What should you do if you know of a roost or habitat that is under threat from development?
Check with the local planning authority to find out whether a bat survey has been carried out as part of the planning application. Cardiff residents can view the council’s planning website here.
The planning authority are obligated by law (Natural Environment and Rural Communities (NERC) Act 2006) to make sure that they have all the information on the presence of protected species on site before they make a decision on the planning permission.
If a survey has not been carried out on a proposed development site, you are within your rights to contact the council and request that a survey be completed. You are also entitled to see the bat survey under the Freedom of Information Act.
What should you do if you suspect a roost is being damaged or bats are being disturbed?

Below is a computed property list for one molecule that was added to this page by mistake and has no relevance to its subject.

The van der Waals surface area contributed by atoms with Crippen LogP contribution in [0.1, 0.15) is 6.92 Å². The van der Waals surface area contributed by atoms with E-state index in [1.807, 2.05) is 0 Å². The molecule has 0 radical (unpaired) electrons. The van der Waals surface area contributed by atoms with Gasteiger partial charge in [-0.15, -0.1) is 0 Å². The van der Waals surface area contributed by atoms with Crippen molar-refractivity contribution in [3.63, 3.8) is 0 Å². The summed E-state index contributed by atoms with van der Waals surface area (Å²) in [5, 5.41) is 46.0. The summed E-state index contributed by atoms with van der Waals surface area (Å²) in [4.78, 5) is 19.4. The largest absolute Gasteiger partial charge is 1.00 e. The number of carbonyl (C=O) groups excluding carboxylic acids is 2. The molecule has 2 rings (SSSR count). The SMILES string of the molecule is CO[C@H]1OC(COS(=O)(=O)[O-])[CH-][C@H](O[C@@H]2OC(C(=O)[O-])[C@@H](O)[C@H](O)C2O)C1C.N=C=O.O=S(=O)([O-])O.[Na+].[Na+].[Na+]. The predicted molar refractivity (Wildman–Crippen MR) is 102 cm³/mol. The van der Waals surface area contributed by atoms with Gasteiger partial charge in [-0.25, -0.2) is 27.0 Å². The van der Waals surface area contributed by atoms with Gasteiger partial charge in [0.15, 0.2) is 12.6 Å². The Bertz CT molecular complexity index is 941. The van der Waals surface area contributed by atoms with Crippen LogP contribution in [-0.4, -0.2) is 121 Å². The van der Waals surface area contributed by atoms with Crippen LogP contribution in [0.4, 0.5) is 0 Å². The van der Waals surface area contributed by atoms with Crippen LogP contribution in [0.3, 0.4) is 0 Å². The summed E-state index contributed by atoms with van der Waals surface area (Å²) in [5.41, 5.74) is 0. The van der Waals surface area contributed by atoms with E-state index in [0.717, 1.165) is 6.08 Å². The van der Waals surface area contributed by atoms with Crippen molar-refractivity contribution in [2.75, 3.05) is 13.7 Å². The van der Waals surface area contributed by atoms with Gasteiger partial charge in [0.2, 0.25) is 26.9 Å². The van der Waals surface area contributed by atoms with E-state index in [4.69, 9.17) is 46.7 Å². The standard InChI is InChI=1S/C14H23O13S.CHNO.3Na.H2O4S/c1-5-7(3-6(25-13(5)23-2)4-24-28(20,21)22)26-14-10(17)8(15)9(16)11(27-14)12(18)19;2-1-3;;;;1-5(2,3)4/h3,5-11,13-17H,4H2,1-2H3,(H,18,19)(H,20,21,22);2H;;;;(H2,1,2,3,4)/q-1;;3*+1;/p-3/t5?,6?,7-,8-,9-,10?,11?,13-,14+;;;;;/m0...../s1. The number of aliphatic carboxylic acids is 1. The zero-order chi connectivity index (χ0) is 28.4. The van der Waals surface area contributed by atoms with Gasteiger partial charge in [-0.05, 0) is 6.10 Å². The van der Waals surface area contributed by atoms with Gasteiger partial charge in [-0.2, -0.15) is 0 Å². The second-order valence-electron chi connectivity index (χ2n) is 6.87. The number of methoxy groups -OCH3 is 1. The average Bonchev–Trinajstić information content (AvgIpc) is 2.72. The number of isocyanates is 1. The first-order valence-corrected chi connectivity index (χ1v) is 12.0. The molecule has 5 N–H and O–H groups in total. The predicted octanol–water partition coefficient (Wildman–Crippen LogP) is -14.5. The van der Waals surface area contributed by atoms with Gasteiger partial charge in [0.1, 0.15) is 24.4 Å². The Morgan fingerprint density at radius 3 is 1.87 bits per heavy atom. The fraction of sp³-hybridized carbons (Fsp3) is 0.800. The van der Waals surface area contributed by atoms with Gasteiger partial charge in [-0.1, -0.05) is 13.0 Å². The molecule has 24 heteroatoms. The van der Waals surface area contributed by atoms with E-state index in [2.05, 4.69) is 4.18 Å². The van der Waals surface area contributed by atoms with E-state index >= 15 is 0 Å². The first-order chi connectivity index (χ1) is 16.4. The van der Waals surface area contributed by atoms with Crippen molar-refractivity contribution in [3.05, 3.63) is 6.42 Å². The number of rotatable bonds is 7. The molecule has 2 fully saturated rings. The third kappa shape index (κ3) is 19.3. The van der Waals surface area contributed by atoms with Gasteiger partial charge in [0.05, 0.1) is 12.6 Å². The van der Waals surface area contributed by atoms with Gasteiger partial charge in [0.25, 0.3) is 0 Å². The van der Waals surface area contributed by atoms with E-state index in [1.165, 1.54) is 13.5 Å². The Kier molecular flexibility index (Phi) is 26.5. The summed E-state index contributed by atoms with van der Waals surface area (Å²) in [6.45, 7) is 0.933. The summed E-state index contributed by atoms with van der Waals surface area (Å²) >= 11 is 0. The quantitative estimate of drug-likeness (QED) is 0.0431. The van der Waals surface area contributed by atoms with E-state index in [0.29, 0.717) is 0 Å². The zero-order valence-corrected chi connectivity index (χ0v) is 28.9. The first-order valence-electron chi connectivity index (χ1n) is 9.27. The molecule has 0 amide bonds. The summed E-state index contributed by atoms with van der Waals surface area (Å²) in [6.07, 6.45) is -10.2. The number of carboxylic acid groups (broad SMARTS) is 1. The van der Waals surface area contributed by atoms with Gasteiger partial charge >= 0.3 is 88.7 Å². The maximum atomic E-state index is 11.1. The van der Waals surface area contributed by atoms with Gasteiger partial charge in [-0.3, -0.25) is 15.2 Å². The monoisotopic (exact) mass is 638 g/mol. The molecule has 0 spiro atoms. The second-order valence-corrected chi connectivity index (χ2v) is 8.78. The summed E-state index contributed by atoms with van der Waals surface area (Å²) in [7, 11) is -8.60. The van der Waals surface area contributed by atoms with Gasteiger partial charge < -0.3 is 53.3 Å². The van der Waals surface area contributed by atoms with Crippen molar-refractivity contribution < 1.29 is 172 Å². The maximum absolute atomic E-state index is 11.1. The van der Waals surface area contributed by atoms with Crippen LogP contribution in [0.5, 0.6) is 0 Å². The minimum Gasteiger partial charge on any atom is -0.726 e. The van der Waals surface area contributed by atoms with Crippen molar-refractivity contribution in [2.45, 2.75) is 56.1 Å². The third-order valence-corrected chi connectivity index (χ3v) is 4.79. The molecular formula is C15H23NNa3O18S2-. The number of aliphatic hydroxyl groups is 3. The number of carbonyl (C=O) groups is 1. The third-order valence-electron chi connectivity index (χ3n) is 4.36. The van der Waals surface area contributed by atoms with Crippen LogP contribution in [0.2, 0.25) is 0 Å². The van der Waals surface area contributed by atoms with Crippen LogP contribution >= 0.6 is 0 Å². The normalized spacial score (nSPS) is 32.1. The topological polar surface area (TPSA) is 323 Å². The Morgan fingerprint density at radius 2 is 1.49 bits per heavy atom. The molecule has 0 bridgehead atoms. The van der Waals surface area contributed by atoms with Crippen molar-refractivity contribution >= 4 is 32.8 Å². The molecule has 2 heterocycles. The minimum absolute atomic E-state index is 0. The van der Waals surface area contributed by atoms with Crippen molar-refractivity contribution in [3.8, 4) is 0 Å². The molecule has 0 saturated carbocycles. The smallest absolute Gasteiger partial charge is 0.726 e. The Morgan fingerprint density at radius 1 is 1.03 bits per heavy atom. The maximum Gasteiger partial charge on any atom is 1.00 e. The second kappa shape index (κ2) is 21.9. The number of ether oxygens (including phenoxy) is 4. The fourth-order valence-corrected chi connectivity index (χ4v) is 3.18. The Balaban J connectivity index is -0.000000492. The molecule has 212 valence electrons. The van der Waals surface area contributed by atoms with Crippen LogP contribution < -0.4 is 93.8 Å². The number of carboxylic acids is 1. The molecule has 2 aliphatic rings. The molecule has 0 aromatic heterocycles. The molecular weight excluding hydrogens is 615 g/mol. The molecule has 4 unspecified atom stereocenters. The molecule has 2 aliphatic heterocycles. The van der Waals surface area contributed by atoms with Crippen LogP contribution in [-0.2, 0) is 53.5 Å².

Damage, destruction and obstruction of roosts are criminal offences and a police matter. So is disturbance of bats. If you know of a location where these are happening, you should:
- Contact your local police station. Explain that you think a wildlife crime is being committed, and mention ‘Operation Bat’.
- Operation Bat is the police Standard Operating Procedure for dealing with bat-related incidents, because bats are a police wildlife crime priority.
- Ensure you get a reference number and then let the Bat Conservation Trust know about the incident by emailing firstname.lastname@example.org, or completing the incident report form on the BCT website.
- Contact the Bat Conservation Trust’s helpline: 0845 1300 228
- BCT are able to assist the police, batworkers, members of the public and professionals by giving advice and information about bats, roosts and the legislation. You can email email@example.com if you have a specific query.